- The right for employees to organize and collective bargaining via their chosen representatives. See workplacefairness.org for more information on unions and collective bargaining.
- The right to negotiate various employment terms, including those regarding wages, hours, working conditions, economic welfare, and work safety.
- A prohibition against any laws interfering with the above rights.
- A prohibition against right-to-work laws. See workplacefairness.org for more information on right-to-work laws.
Louisiana. Voters will decidee on an amendment that prohibits local governments from allowing noncitizens to vote.
Michigan – Voting as a Constitutional Right. The ballot includes an initiated constitutional amendment, Proposal 2, would establish various voting policies as rights in the Michigan Constitution, such as requiring nine days of early voting, requiring the state to fund prepaid stamps and a system for tracking absentee ballots, and providing that people have a right to vote without harassment, interference, or intimidation.
Nebraska. Voters in Nebraska will decide on ballot measures to require or change voter identification requirements.
Nevada – Minimum Wage Amendment. This Nevada ballot initiative gives voters the option to increase the state’s minimum wage to $12 per hour by July 1, 2024. If approved, the minimum wage in Nevada will go up in increments until it reaches $12. See workplacefairness.org for more information on minimum wage requirements.
Ohio. Voters in Ohio will decide on a constitutional amendment to prohibit local governments from allowing noncitizens to vote. Louisiana will vote on a similar amendment at an election on December 10.
Tennessee. Tennessee has a constitutional amendment on the ballot that would prohibit employers cannot deny employment because of a person’s membership in, affiliation with, resignation from, or refusal to join or affiliate with any labor union or employee organization. The state also has right-to-work amendment on the ballot. See workplacefairness.org for more information on right-to-work laws.
Arizona –AZ H.B. 2492 – requires that a person’s voter registration form contain at least the name, the residence address or location, proof of location of residence, the date and place of birth, and a check mark in the “yes” box for citizenship.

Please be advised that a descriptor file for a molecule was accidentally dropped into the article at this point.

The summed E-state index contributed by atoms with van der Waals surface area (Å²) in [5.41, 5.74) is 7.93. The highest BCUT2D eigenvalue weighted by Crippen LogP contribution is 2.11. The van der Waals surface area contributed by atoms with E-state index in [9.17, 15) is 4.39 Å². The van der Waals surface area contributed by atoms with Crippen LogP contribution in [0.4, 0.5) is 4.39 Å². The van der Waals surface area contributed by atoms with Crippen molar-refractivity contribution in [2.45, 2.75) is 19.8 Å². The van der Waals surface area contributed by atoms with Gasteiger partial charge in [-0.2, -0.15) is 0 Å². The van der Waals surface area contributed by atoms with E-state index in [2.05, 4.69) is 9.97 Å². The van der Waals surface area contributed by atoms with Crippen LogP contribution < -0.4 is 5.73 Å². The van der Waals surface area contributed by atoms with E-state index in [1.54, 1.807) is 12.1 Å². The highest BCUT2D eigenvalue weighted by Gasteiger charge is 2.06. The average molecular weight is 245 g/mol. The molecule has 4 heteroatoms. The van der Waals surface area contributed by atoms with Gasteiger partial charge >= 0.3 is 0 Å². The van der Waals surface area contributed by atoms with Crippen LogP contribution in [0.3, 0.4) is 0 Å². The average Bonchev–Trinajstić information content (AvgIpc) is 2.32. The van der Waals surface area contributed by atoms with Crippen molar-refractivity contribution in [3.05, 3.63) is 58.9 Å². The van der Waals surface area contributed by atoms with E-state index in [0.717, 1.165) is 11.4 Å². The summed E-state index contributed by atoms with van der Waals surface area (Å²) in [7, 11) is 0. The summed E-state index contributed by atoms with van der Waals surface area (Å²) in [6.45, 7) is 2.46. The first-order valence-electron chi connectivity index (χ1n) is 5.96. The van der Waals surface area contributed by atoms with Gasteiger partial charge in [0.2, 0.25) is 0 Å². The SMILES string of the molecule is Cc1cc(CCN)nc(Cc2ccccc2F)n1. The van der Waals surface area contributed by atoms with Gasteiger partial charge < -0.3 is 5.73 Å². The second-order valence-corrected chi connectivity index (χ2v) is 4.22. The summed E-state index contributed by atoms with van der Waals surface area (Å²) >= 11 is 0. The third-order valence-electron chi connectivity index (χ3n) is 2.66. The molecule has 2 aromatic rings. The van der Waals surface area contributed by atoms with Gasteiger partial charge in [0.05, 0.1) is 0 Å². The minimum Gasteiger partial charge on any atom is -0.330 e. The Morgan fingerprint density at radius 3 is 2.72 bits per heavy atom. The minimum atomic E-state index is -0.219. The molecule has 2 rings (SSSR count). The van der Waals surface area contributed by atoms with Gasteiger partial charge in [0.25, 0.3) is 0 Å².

AZ H.B. 2119 – increases voting access to individuals who were convicted of felony offenses. People who were convicted of a felony previously had to wait at least two years before they could file an application to petition for their civil rights to be restored. The bill removes this waiting period, allowing them to apply immediately upon being discharged from imprisonment.
AZ S.B. 1638 – requires Arizona to provide mail-in voting options that are accessible to blind and visually impaired voters. The bill’s effective date is December 31, 2022.
Connecticut –CT H.B. 5262 – expands the reasons allowed for absentee voting and allows mail-in ballots as an option for voters who are unavailable to vote at their designated polling location for some of the hours it would be open. In addition, voters who are caretakers for a person who is sick or disabled may also apply to vote by mail.
Mississippi –MS H.B. 1510 – requires registered voters to be entered into a statewide elections management system and to have their information compared with the Department of Public Safety’s database. If a registered voter is flagged as a potential non-U.S. citizen, they are required to provide documentary evidence of citizenship.
Missouri –MO H.B. 1878 – repeals and replaces many election laws. Notable changes include:
- Voters who changed their address to a new county but whose voter registration was not changed may update their information on Election Day by visiting election authorities and providing a photo ID
- Absentee ballots may be cast at designated physical locations with a valid photo ID
- First responders, health care workers, and law enforcement may request an absentee ballot based on their occupation